A TEFL Volunteer Talks about His Experience

This is a story from PCV Shaun Neshium

As a TEFL volunteer (Teaching English as a Foreign Language), our primary work is the teachers in our schools. Thus, our lives are intertwined with theirs up to the point when they start thinking about what has to be done outside of school.

Whereas all TEFL vol-unteers live in the same community that their school is in, many teachers often have a forty-five- minute commute or longer every day; this applies to half of my teachers. Throw in additional, non-mandatory English courses, in which many teachers choose to participate, and the realistic expectations of working for the full day quickly diminish.

That being said, there are many English teachers who want to diligently work, learn, and become better teachers. In my particular school of 850 students, I have five English teachers, of whom four are motivated to use me as a resource to improve their teaching abilities through modeling, trainings, and one-on-one practice.

Teaching is exhausting work. To stay energized, my breakfast consists of bread, bananas, an apple, and two cups of guayusa tea (think tea with half the caffeine of a cup of coffee).

To make planning efficient, I work with one teacher per morning in the classroom and, in the afternoon, plan with another teacher, whom I will work with the following day.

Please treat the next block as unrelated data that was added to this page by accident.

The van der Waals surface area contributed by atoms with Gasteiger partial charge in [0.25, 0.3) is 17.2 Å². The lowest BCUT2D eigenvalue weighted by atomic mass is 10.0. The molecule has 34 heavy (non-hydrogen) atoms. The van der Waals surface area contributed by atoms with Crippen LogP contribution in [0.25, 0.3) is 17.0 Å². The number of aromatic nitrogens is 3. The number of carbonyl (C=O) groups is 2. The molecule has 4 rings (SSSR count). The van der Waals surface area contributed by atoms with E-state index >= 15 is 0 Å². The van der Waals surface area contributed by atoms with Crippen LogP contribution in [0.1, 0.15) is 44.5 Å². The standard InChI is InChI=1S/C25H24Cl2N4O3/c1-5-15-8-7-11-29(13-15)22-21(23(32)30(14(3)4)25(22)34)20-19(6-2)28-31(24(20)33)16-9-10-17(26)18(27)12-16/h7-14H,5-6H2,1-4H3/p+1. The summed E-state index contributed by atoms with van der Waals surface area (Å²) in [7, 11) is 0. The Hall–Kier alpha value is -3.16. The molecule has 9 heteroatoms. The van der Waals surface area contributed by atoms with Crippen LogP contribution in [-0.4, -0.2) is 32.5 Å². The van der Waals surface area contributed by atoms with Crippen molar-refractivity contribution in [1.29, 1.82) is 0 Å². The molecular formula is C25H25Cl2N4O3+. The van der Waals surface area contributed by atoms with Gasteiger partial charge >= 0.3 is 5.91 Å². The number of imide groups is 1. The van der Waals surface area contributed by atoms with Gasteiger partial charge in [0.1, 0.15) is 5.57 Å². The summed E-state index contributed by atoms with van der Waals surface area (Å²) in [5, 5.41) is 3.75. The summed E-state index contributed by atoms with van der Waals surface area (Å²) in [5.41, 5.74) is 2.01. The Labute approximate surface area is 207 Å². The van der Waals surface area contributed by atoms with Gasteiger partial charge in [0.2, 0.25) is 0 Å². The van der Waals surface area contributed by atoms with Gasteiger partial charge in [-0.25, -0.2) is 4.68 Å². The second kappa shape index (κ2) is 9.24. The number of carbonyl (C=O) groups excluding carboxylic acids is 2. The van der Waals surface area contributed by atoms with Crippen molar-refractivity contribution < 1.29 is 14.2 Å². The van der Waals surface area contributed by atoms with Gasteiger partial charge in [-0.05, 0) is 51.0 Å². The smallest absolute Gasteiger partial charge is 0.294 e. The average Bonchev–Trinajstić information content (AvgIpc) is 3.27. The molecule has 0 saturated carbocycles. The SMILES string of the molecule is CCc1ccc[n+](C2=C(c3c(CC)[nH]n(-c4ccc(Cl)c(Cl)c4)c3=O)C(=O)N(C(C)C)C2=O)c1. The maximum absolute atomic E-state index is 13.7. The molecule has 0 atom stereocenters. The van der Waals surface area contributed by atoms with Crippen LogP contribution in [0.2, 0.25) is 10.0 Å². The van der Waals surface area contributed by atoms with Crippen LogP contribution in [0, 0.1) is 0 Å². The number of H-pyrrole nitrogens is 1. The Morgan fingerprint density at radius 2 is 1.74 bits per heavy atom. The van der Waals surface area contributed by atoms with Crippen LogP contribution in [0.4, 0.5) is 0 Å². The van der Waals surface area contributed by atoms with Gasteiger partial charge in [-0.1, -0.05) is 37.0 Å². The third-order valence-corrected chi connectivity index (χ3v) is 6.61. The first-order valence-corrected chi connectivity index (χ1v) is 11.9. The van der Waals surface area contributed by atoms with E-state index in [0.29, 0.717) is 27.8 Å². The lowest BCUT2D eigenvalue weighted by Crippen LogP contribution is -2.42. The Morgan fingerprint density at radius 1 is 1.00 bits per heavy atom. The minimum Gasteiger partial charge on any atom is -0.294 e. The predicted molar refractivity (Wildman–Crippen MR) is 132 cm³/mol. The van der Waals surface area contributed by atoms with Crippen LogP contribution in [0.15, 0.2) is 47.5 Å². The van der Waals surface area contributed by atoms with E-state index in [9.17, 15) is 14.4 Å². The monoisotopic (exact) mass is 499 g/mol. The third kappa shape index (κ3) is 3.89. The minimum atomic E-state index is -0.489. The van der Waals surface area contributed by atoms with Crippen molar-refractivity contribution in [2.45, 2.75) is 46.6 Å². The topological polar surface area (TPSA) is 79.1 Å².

As everyone arrives at seven in the morning, the Teacher-of-the-Day and I review our plan, make any necessary last-minute changes, and ensure that we have all the needed materials (this often includes a trip to an internet café the night before to make copies, print off pictures, and/or buy additional supplies). As we progress through the morning, we make changes to classes if needed as the day goes on.

On any given day, I work with teachers who have five to seven classes. Most will have a break before recess, which is after the fifth period in a nine- period day. Again, during their break, we’ll go over any changes that need to be made, but mostly it’s a short time to relax.


The 45-minute recess after fifth period is my second-favorite part of the non-academic day (right behind lunch). After a little bite to eat, recess is the best time to chat with the students. Connecting with them during this time is my way of showing the students that I care about them as people, which hopefully translates into them caring about English class, if not their studies as a whole.

After recess, we finish up the last couple classes of the day (or I’ll lead the basketball club, if it’s Thursday or Friday), and we’ll get lunch at the start of the afternoon. As recess is the best time to connect with the students, lunch is the best time to personally connect with teachers.

Half of my work is co-teaching with the teachers during the day to show them what a classroom should look like, either by demonstrating how to ex- plain grammar or vocabulary, to assess the comprehension of the students, or to execute any variety of activities. The other half is after lunch when a teacher and I plan the classes for the following day.